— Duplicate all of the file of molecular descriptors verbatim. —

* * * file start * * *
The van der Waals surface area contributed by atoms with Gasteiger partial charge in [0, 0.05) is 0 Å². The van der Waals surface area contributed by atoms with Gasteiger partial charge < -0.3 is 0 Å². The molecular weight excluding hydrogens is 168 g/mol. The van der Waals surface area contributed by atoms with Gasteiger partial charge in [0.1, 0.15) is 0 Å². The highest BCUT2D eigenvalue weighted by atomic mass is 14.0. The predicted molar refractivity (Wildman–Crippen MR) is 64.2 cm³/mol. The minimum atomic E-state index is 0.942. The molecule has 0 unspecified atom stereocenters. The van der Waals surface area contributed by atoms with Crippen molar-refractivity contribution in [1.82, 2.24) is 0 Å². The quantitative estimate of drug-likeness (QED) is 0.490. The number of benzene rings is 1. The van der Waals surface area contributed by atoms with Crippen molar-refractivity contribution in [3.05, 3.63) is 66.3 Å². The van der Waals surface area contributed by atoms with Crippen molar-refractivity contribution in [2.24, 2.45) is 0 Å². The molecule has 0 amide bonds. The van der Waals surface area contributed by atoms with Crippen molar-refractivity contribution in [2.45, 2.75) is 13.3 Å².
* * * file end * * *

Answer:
The van der Waals surface area contributed by atoms with Gasteiger partial charge in [0, 0.05) is 0 Å². The van der Waals surface area contributed by atoms with Gasteiger partial charge < -0.3 is 0 Å². The molecular weight excluding hydrogens is 168 g/mol. The van der Waals surface area contributed by atoms with Gasteiger partial charge in [0.1, 0.15) is 0 Å². The highest BCUT2D eigenvalue weighted by atomic mass is 14.0. The predicted molar refractivity (Wildman–Crippen MR) is 64.2 cm³/mol. The minimum atomic E-state index is 0.942. The molecule has 0 unspecified atom stereocenters. The van der Waals surface area contributed by atoms with Crippen molar-refractivity contribution in [1.82, 2.24) is 0 Å². The quantitative estimate of drug-likeness (QED) is 0.490. The number of benzene rings is 1. The van der Waals surface area contributed by atoms with Crippen molar-refractivity contribution in [3.05, 3.63) is 66.3 Å². The van der Waals surface area contributed by atoms with Crippen molar-refractivity contribution in [2.24, 2.45) is 0 Å². The molecule has 0 amide bonds. The van der Waals surface area contributed by atoms with Crippen molar-refractivity contribution in [2.45, 2.75) is 13.3 Å².